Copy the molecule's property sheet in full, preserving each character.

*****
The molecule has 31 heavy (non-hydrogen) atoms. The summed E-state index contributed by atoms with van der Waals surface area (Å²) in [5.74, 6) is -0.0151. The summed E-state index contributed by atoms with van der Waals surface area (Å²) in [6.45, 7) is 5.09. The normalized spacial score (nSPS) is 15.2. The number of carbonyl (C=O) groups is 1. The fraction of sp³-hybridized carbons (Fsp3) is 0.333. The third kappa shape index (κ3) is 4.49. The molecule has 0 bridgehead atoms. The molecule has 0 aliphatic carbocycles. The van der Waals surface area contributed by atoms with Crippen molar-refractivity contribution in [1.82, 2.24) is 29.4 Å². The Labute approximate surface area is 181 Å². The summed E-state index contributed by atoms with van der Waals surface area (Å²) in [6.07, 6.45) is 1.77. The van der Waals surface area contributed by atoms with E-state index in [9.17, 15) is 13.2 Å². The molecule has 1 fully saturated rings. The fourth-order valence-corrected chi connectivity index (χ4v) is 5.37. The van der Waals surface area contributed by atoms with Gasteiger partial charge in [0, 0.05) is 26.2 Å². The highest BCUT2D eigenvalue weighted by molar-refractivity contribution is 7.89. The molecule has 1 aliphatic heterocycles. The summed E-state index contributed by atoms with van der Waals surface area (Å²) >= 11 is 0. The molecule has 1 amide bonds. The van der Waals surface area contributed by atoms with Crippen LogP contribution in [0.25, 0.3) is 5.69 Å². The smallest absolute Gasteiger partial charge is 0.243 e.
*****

The molecule has 31 heavy (non-hydrogen) atoms. The summed E-state index contributed by atoms with van der Waals surface area (Å²) in [5.74, 6) is -0.0151. The summed E-state index contributed by atoms with van der Waals surface area (Å²) in [6.45, 7) is 5.09. The normalized spacial score (nSPS) is 15.2. The number of carbonyl (C=O) groups is 1. The fraction of sp³-hybridized carbons (Fsp3) is 0.333. The third kappa shape index (κ3) is 4.49. The molecule has 0 bridgehead atoms. The molecule has 0 aliphatic carbocycles. The van der Waals surface area contributed by atoms with Crippen molar-refractivity contribution in [1.82, 2.24) is 29.4 Å². The Labute approximate surface area is 181 Å². The summed E-state index contributed by atoms with van der Waals surface area (Å²) in [6.07, 6.45) is 1.77. The van der Waals surface area contributed by atoms with E-state index in [9.17, 15) is 13.2 Å². The molecule has 1 fully saturated rings. The fourth-order valence-corrected chi connectivity index (χ4v) is 5.37. The van der Waals surface area contributed by atoms with Gasteiger partial charge in [0, 0.05) is 26.2 Å². The highest BCUT2D eigenvalue weighted by molar-refractivity contribution is 7.89. The molecule has 1 aliphatic heterocycles. The summed E-state index contributed by atoms with van der Waals surface area (Å²) >= 11 is 0. The molecule has 1 amide bonds. The van der Waals surface area contributed by atoms with Crippen LogP contribution in [0.25, 0.3) is 5.69 Å². The smallest absolute Gasteiger partial charge is 0.243 e.